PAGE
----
So why are these two old foes so friendly these days? The West is a big part of the answer. First, Iran and Russia are isolated from the Western part of the international system, and the West’s dominant role in the global financial system has been a particular headache to both. Russia is the relative newcomer here: major sanctions largely follow its 2014 and especially 2022 invasions of Ukraine. And despite grand pronouncements, it is only the “world’s most sanctioned country” by the number of Russian sanctions targets; the sanctions targeting Iran are far more severe.
Second, Iran and Russia both have a structural and ideological desire to reorder the international system. All those sanctions are a reminder that this system is still centered on the West and still subject to Western foreign policy goals. That’s no good if you aim to do things the West doesn’t like, such as seize a Western-oriented neighbor’s territory or edge closer to nuclear breakout.
Danger can follow whenever the dominant states of the day try to squeeze their rivals out of the international system. For example, the Soviet Union and Germany were not natural partners. Communists had tried to take over Germany at the end of the First World War, and Nazi Germany was viciously anti-Communist. Yet the Versailles Treaty and the Bolshevik Revolution isolated the two states. They cultivated a quiet partnership, with Germany conducting forbidden military training deep behind the Soviet frontier. The partnership had its ups and downs and both sides sought better friends in the West, but none of that prevented its climax: the 1939 Molotov-Ribbentrop Pact. This deal enabled Germany to concentrate its forces for conquest. Rough history and ideological enmity didn’t prevent partnership.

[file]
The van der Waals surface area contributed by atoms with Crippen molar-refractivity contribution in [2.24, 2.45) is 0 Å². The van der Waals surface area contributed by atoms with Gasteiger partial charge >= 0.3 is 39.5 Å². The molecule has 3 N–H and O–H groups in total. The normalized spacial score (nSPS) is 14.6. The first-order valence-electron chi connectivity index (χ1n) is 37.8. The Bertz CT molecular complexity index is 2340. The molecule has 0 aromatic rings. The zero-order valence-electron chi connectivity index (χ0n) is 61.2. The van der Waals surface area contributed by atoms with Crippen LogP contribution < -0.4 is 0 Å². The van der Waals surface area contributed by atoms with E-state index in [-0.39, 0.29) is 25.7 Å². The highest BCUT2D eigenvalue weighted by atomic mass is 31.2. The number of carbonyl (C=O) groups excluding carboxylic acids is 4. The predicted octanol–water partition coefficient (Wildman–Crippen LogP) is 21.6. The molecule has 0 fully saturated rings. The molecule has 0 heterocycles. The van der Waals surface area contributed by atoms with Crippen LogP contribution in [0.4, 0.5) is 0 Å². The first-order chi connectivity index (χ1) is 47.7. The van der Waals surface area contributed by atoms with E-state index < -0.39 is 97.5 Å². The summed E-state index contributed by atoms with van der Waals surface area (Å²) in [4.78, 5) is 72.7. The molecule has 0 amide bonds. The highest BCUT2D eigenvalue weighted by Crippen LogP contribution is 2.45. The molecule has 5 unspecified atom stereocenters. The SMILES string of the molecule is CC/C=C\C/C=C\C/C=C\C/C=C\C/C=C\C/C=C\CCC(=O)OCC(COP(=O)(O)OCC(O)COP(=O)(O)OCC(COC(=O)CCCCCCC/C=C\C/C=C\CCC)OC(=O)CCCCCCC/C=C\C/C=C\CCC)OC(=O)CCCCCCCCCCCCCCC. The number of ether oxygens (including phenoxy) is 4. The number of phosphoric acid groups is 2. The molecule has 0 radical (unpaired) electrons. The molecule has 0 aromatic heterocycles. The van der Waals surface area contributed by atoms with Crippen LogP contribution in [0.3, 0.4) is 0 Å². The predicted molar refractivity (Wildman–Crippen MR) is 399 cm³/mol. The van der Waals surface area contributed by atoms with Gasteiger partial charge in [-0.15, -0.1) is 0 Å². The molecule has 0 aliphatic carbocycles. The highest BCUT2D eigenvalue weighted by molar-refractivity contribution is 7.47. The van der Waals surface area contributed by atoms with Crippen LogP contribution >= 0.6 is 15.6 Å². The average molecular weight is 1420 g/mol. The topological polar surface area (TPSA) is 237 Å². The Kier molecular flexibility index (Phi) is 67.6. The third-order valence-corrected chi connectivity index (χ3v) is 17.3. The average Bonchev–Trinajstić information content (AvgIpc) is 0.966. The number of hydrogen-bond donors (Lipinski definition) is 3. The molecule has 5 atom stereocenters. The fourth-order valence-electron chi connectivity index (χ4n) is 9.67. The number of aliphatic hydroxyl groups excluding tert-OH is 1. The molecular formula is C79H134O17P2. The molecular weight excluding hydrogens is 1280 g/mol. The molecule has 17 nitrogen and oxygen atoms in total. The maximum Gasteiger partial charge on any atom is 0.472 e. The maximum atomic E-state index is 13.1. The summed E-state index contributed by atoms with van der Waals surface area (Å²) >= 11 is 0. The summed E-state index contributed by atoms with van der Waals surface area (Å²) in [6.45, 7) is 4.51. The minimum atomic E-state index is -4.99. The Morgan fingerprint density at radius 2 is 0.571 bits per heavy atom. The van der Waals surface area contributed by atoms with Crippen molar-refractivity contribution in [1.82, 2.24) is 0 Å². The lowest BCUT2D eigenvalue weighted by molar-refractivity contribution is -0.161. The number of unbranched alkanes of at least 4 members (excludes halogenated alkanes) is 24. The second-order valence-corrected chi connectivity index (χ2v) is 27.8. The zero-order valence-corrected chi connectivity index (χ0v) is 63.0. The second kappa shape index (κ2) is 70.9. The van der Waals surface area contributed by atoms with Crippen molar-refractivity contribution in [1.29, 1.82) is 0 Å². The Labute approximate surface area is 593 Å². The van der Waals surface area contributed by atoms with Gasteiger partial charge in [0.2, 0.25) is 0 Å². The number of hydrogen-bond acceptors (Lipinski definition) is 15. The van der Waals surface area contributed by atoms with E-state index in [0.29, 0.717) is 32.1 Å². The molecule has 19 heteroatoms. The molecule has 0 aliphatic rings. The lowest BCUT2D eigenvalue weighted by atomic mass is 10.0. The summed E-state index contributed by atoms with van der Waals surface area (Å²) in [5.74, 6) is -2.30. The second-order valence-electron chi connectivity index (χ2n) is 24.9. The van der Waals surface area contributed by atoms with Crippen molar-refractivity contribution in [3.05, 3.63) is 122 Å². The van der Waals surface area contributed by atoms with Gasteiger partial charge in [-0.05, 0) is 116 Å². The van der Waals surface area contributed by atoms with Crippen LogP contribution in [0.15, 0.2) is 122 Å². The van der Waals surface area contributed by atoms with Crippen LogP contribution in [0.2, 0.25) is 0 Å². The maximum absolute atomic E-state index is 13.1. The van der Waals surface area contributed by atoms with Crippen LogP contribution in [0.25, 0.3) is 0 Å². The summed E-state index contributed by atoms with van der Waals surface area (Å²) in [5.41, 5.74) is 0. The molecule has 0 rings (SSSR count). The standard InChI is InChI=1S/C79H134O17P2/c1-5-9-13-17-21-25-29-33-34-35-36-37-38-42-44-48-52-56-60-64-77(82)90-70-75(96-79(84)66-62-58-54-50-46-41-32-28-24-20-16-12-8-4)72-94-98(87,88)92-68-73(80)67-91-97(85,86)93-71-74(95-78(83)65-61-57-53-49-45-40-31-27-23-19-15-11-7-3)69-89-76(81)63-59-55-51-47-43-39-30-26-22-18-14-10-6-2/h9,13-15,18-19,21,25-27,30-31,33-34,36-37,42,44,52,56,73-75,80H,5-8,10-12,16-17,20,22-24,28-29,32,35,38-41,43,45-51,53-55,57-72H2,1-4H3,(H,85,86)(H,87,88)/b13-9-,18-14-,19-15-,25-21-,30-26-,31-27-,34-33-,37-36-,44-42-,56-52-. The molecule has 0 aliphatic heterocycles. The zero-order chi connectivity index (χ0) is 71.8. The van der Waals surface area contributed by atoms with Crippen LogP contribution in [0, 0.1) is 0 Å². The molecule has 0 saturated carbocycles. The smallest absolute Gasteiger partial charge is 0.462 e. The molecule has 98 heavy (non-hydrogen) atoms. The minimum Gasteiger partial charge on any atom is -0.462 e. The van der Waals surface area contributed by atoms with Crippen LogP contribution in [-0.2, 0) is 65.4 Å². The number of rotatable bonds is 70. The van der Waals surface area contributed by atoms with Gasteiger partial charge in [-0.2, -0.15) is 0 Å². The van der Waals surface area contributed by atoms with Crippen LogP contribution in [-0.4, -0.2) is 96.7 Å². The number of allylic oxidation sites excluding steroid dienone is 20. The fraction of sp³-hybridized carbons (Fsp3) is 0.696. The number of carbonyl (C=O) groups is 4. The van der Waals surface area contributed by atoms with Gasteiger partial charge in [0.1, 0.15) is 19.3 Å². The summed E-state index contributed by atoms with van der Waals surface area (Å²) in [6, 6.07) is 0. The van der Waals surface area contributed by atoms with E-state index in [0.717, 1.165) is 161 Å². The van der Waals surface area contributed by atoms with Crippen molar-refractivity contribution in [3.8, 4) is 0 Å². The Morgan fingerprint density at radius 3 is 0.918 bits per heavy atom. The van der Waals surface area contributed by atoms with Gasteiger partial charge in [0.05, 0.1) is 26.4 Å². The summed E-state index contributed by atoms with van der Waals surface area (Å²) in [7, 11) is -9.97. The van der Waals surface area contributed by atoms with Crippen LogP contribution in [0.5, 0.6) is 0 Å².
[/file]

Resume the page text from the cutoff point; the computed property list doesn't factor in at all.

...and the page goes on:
There are real limits on the Russian-Iranian partnership. Structurally, the two sides compete for influence in Syria and have had different visions for its future (a strong state, say the Russians; a playground for proxies and a second front against Israel, say the Iranians). They compete in the oil market. And in all things Iran is the junior partner, subjecting it to its big neighbor’s greater heft. Iran’s potent nationalism compounds that — even a brief deployment by Russian bombers to Iran drew public outrage. History doesn’t force Iran and Russia to be enemies, but it did give Iran a chip on its shoulder in dealings with larger powers.
Yet even limited partnerships between important countries can be pivotal. The Soviet-German partnership is one warning of that. Iran is a regional power, not a great power, so it has less to offer. But serious Russian security aid to Iran could shift the balance in the Gulf. Such a shift would not enable Iranian wars of conquest, but it might enable an Iranian bomb. If the Putin-Raisi grain deal works out, it may reduce Western sanctions’ pressure on Iran, especially in their ability to generate protests. Better Iranian air defenses and ballistic missiles could deter an Israeli or American strike on Iranian nuclear facilities. Even if Russian-Iranian relations stall, excluding two major hydrocarbon producers from the global market ensures there will be more money chasing after fewer goods — that is, inflation. Dual exclusion may not look so good in hindsight.